Dehumidifiers will remove any moisture that accumulates inside your car to prevent that dreaded musty smell and any mold growth.
As an added pro tip, throw a ton of clean dryer sheets on your carpets, seats, and in the trunk to keep the smell super fresh.
Again, you can find dehumidifiers meant for car storage pretty cheap online. It's a super easy thing to do that could prevent a seriously nasty situation.
9) Don't Leak
Obviously, you want to make sure your car isn't leaking anything before you let it sit for months. If you find any sort of coolant or oil leak, it's best to address that right away before you park it.
If your car doesn't have any leaks—awesome. It's still always safe to put something underneath the car where your engine sits in case something slow leaks over time. If you store your car at a 3rd party storage garage, this is usually a requirement.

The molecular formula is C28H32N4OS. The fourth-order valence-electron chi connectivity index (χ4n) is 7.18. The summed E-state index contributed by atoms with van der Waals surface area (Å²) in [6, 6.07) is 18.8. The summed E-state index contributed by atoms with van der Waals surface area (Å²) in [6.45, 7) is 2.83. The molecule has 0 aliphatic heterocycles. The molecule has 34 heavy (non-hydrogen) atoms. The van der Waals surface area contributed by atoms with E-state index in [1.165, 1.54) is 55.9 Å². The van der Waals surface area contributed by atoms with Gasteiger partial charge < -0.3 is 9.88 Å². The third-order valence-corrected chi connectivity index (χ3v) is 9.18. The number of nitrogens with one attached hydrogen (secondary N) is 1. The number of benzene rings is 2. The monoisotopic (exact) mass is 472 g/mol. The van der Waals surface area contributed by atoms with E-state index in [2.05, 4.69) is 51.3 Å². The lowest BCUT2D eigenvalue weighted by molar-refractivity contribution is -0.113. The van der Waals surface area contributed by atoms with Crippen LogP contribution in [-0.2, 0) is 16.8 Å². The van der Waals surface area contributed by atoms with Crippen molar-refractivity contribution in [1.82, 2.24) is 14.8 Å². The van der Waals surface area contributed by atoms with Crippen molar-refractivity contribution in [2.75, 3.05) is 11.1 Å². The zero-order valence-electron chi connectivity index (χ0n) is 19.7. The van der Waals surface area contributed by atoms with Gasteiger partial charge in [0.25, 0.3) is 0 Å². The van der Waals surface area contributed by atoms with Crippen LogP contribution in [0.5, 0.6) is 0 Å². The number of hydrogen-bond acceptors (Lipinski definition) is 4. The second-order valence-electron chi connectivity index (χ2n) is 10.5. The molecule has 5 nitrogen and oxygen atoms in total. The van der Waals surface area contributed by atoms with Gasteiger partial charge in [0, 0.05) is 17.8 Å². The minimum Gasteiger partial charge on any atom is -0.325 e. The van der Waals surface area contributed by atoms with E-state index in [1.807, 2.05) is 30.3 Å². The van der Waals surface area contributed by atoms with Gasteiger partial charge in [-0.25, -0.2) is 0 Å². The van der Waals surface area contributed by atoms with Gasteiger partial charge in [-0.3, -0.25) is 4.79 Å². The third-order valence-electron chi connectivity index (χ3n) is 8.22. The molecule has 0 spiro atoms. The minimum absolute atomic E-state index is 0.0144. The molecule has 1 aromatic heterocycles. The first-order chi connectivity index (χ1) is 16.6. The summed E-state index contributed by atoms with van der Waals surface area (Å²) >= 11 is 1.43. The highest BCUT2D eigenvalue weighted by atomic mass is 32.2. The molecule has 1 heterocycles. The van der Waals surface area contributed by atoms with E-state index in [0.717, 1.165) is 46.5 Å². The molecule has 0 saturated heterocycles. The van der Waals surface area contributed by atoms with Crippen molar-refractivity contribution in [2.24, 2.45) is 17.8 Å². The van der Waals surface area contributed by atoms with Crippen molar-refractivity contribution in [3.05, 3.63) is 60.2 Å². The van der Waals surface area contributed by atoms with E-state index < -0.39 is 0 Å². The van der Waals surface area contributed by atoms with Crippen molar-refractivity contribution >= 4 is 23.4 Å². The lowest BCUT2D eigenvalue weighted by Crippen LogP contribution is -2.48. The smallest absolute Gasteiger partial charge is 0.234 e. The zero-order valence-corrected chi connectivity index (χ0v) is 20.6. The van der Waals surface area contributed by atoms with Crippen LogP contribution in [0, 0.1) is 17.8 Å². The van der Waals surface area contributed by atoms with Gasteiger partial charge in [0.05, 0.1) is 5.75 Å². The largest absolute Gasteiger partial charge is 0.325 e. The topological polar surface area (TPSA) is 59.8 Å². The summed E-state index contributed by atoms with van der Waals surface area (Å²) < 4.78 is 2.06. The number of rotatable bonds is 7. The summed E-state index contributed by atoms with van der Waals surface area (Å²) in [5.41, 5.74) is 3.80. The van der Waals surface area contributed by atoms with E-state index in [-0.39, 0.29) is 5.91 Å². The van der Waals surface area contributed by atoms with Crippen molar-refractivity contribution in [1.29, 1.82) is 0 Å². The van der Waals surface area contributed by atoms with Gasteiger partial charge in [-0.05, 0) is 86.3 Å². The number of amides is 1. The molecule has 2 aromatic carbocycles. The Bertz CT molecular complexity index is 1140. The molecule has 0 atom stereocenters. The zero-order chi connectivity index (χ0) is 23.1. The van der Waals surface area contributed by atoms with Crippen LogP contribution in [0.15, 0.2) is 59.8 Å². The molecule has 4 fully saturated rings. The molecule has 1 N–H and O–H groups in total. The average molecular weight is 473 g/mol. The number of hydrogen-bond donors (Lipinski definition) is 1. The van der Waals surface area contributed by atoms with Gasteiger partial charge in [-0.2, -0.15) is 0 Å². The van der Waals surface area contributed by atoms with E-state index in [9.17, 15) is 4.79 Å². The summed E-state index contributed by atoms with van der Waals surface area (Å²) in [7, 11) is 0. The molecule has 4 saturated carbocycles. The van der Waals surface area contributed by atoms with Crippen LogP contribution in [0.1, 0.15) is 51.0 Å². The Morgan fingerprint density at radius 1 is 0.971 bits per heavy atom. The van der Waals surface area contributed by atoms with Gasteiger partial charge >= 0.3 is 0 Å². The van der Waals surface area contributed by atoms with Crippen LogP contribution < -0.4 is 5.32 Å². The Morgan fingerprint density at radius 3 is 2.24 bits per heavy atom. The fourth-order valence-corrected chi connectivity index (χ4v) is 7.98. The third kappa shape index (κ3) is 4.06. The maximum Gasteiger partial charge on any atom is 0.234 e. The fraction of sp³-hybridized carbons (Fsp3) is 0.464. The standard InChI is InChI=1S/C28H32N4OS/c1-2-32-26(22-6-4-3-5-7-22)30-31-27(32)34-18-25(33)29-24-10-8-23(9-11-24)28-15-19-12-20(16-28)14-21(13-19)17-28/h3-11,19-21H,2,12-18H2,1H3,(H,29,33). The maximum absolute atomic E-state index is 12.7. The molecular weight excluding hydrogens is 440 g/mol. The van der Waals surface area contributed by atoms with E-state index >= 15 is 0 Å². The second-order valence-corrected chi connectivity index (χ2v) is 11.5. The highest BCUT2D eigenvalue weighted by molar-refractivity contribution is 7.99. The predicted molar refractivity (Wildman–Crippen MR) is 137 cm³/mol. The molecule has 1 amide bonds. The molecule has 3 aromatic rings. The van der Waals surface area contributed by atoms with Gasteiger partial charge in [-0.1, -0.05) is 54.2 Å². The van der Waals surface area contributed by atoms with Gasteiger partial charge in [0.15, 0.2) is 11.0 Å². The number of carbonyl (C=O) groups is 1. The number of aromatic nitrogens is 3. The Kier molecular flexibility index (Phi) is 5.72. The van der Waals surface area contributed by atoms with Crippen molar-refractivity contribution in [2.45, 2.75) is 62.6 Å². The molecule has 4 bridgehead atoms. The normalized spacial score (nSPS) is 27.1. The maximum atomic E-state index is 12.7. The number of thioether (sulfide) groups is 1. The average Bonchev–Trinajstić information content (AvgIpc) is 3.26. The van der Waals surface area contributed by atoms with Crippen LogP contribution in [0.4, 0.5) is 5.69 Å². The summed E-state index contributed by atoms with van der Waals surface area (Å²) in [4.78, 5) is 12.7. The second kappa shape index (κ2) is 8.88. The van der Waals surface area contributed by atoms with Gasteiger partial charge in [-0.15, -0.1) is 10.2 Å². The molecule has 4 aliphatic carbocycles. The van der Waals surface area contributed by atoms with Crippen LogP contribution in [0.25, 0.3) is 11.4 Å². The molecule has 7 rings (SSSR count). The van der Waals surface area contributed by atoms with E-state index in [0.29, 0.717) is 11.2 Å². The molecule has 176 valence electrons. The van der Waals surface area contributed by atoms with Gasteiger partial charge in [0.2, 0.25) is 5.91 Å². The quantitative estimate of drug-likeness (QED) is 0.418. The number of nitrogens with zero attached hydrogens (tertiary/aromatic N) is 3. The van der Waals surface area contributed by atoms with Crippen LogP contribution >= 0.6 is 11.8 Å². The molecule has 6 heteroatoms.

10) Cover Your Car...or don't?
A highly debated question when it comes to car storage of any type is whether or not using a car cover is the right thing to do.
Those who don't believe so argue that any sort of dirt or debris on your paint or even the car cover itself could scratch the surface of your paint. The friction between the cover and the debris on your paint could be harmful over time.
On the other hand, you have the people who just send it and use a car cover because that's what you do.
If you take the time to clean and polish your car, you shouldn't have any issues with scratched paint. Make sure you buy a quality car cover that actually fits your car as well.
Some people go all out and buy the blow-up bags that you drive into, but that costs some big money and takes up a lot more space.
Moral of the story, use a car cover..or don't.